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Get by with a little help from your friends.

Adam Campbell-Schmitt
February 08, 2019

I’ve failed four times at making my own sourdough starter. But the lure of retaining the services of a living, breathing, belching collection of yeast, bacteria, flour, and water existing solely to better my breads, cakes, and Sunday brunch waffles is too appealing. I love to bake and as an — I’ll generously assess myself — intermediate-level baker, I simply must have a sourdough starter, especially if I ever want to be the next Nancy Silverton.

But for a variety of reasons — forgetting feedings, wonky water, or mason jar lids getting screwed on too tight — my starters haven’t, you know, started (or seemed to, anyway… more on that later). Plus, at home, I already have a dog and an 11-month-old baby — basically a sourdough starter that can crawl, eat lint from the carpet, and open cabinets — so it’s just not the best time for me to carefully usher another creature into this world. That got me to Googling and asking around about how to ensure my next batch of sourdough starter actually worked. As I looked into essays, book excerpts, and YouTube clips, Food & Wine Associate Food Editor Kelsey Youngman reminded of something that I had heard dozens of times before and never considered: A lot of people get their first sourdough starter from somebody else.

In fact, I remember making sarsaparilla and sourdough bread in the third grade as part of our Oregon Trail curriculum (which is a big deal when you grow up in Oregon). My teacher’s sourdough starter was kept in a clay crock and had been passed down for at least a few generations as a family heirloom. Unfortunately, I had no birthright to any starter, but the practice of asking a friend or neighborhood baker for a portion of their starter is certainly an option. From there, it just takes proper weekly feeding and refreshing to keep it happy, and you’re good to go. This, it seems, was the only foolproof way for a fool like me to get a starter going.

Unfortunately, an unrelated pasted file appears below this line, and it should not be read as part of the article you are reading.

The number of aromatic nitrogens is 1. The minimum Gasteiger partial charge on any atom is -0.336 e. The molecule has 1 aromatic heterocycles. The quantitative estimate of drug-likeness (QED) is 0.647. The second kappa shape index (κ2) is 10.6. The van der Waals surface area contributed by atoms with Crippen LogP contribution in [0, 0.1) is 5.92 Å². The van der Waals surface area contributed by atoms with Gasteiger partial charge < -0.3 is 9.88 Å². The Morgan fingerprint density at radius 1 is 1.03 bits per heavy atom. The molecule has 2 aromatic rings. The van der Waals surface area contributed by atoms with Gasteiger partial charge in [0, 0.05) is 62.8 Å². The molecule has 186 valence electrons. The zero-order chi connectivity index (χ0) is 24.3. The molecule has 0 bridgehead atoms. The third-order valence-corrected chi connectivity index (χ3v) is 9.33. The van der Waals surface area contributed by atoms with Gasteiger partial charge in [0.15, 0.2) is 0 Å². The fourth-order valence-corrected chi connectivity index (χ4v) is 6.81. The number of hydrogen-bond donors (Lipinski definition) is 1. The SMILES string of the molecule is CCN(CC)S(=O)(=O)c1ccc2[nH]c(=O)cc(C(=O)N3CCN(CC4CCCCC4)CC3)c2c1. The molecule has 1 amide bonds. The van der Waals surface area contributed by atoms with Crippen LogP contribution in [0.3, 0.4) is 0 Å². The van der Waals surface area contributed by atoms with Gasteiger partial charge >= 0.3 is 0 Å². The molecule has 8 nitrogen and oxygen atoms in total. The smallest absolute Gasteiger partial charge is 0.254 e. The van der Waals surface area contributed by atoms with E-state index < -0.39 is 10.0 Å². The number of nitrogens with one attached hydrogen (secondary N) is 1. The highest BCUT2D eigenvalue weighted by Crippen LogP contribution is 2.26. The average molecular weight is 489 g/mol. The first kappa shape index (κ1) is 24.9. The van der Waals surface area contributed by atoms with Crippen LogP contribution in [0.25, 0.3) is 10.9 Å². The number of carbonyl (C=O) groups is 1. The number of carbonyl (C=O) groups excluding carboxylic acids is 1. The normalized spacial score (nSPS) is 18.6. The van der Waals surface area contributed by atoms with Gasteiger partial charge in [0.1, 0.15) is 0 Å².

I should take a moment here to state that you definitely should try to make your own sourdough starter. Don’t let my failures preclude you from attempting your own batch. The process is easy (like, ridiculously so) and if all goes according to plan, a rewarding experience. That said, sometimes you just need a shortcut. Luckily, some local bakers and a well-known flour company are here to help.

“Since my bakery’s inception, home bakers and professional bakers have asked me for a small piece of my starter (her name is Paula). With the rarest of exceptions, the answer is a flat out no,” Zachary Golper chef and owner of New York’s Bien Cuit told me via email. “Being that this was such a commonly requested thing, I decided to empower the baking world with the knowledge of how to start one’s own sourdough starter, so I gave the recipe and method in my book. To ensure it would work, I had 24 different people test it out at home. 23 successes and one failure. The failed 'sourdough tester' later admitted he forgot to feed it for four days while it was at room temperature... Oops. That will do it."

Eventually, Golper relented. “I decided to start a new one (using New York State grapes and New York State flour... just like I did with Paula), and offer it as a living sourdough starter in a jar that we sell both online and at our retail locations. We offer some very nice flour and a few bread-making accouterments as well to ease the process of getting started making bread.”